David: So my web development experience has paid huge dividends there, and I've been a little bit involved with the open source projects that power that, because these are all mostly open source. And actually the few times that I've been able to talk to Matt in person, he is extremely interested in it. To the point where that's mostly what we talk about, because he's very interested in the software, the hardware, the open source nature of it, and he's very, very interested in it, we actually talk about that way more than WordPress stuff, funnily enough.

Brad: I think it's cool, it was pretty fascinating to geek out on stuff like that, so that's pretty neat, I'll have to look up some, maybe we gets a video of your lights or some pictures and share with the show.

David: Yeah, it's lightson14th.com. It's it should be there.

Brad: Plus the web guy has his own website, right?

Bob: Brad's already heading there. Yeah.

David: Yeah. That's one of my tiny little pet projects, it's kind of an experiment, that one is built with Svelte, which is like, web developers are all in a cold sweat about that one or front end devs, because it's the new thing now. But it's essentially similar vein is react and view, it's just a little bit more developer friendly I guess I'd put it, it's a little bit dumbed down, but if it works perfectly fine, for something like that.

Bob: Wow, that's amazing. Yeah, this is for the other, this is for the holiday show, we'll have to come back to David. Yeah.

Brad: That's a good idea. Yeah.

David: Oh, absolutely, that is every... the reason everybody knows I'm the light guy is because most of them now know that between October late September and February, I'm gone, I'm there whenever I feel like it, but I pretty much take a sabbatical every year to just do that. So I worked my butt off for the first nine months of the year, so I could take off three, four months at the end and just sit out in the road every night with a jacket and some traffic wands and a bucket collecting donations and talking on the microphone to people and just that's where my passion is for that point of the year.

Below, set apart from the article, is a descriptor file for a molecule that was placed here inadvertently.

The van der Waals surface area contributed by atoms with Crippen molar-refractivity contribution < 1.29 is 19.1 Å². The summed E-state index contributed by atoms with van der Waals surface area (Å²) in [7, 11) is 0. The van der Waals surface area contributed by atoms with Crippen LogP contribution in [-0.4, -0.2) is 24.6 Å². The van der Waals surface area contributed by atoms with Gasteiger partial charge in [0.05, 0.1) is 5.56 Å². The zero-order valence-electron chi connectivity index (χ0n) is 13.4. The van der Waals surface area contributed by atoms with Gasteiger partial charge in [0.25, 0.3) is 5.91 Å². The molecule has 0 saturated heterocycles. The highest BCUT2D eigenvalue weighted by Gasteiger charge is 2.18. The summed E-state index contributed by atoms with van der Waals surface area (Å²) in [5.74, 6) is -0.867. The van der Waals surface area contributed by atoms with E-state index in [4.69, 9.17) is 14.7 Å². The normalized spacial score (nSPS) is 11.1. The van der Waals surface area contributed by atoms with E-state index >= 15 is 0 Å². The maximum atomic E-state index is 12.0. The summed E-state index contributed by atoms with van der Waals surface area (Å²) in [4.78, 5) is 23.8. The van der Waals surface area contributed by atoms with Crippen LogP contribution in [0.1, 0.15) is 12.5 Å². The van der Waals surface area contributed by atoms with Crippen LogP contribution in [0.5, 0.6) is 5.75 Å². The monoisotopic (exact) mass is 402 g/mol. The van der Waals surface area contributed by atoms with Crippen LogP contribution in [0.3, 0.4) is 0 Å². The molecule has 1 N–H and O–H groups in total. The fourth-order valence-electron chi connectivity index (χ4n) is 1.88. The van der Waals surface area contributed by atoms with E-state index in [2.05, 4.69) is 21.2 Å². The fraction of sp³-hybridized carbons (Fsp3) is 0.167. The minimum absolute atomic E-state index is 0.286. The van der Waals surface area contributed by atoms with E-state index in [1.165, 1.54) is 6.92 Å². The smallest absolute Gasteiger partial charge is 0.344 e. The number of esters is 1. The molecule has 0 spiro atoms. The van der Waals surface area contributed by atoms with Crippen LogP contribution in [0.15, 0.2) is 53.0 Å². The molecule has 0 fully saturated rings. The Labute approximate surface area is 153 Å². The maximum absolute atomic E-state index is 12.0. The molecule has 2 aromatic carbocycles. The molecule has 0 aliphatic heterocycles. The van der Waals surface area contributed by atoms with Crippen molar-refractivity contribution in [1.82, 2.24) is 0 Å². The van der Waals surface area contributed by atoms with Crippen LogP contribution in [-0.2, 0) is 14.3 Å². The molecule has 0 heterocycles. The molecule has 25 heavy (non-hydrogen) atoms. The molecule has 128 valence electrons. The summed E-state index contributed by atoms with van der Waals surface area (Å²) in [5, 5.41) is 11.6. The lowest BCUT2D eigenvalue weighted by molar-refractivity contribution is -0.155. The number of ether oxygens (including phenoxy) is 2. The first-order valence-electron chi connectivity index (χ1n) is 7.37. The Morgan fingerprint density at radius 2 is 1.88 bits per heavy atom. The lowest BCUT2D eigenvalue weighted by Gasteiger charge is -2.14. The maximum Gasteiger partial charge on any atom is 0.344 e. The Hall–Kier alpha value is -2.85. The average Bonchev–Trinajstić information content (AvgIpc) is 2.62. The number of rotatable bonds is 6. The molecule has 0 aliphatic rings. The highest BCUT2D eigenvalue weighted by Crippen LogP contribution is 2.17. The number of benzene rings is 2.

And I think it helps me from burnout on various things, because it's I've got this planed break every year, and I realize I'm extremely fortunate to be able to do that, but it's something I've been doing for a very long time, and now it's just that the Christmas lights thing is much more visible and much more of a, I wouldn't call it a celebrity thing, but when it shows up on your local news stations, it's gotten a life of its own and I have to tend to it.

Bob: Well, I'm making a note that later on in the year we'll have this special Woo Builder live feed event from David's front yard.

David: I'll be in my Santa hat.